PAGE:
While we’re talking randomness, add the amoeba-shaped strike zone of home-plate ump Andy Beck, who I kept expecting to pull up his mask and reveal himself as Angel Hernandez on a Coals to Newcastle vacation. That was a little too much whimsy and chance for me, actually. (To be mildly fair, Beck seemed to get better acquainted with the boundaries of the strike zone in the final couple of innings.)
Anyway, McCann hit the ball over the fence, sending Morton packing in favor of A.J. Minter , who gave up a scorching double to Jose Peraza  and a go-ahead hit to Francisco Lindor . The Mets, perhaps startled by this sudden change of fortunes, scored no more runs and handed the game to Seth Lugo  and Edwin Diaz . Lugo somehow wandered through a fair-sized rainstorm without getting wet, giving up hard contact all over the place with no damage, and I held my breath as Diaz began his labors — it’s statistically unsupported as well as spiritually unfair, but I don’t think I will ever trust Diaz, no matter how deeply he buries the disaster that was 2019.
Diaz, indeed, almost blew the game with a fastball that caught way too much plate and was socked down the right-field line by Ehire Adrianza , missing the foul pole by a couple of feet. Somehow, though, that was the extent of the damage: Diaz retired Adrianza on a less frightening flyout, then coaxed first-pitch outs from Pablo Sandoval  and Ronald Acuna Jr.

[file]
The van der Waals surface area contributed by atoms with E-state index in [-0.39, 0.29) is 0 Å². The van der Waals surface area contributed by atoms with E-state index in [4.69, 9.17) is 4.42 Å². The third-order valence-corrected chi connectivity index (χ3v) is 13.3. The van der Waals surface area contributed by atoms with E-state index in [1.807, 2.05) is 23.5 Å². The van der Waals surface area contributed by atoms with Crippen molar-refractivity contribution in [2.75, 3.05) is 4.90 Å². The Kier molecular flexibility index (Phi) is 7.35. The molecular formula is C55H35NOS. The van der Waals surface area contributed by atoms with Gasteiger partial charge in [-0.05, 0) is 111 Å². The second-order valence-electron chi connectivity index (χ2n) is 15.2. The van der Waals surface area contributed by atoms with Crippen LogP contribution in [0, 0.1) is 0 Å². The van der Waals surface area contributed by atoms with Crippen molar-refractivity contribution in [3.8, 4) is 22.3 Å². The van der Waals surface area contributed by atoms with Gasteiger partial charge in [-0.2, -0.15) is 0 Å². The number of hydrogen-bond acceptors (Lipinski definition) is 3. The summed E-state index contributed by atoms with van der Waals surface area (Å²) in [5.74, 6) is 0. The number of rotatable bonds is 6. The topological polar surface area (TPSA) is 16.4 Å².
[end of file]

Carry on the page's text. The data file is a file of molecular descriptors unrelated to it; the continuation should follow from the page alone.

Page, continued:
The Mets had won , though I still wasn’t quite sure how they’d done that. After Tuesday night’s game, I’m not quite sure about anything.
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Here’s a Twitter moment that crystallized something for me. Todd Radom , the ace designer of team logos and identities who’s also a first-rate baseball historian, tweeted out  this description of Mets’ colors and logo from an early media guide:
I’d seen that before, and so I added my own little amplification, which is that New York City’s official colors come from the Dutch Republic’s 17th century flag, which is derived from the flag of William of Orange, the father of Dutch independence, who died in 1584. I love the historical connections there, and the odd fact that it gives quite a pedigree to an expansion team that can’t hurt curveballs.
But that’s not why I added this little bit you’re reading now. It’s that I realized something new. I grew up reading the story that the Mets took Dodger blue and Giant orange as their colors, but after re-reading that blurb from the team, I doubt it’s true. I think the connection is a bit of opportunistic, after-the-fact sis boom baa added by an astute PR man — that note about “further significance” has, well, further significance — and the real story is simpler. Blue and orange were chosen because they were New York City’s colors (beating out the pink and black of the Payson family’s stable silks), the NY logo was nicked from the Giants (in an era when logos were reused and shared in ways that wouldn’t happen today), and that’s a wrap.
Hey, even if I’m right, it still counts as a happy accident. The cosmos does allow those, even for Mets fans.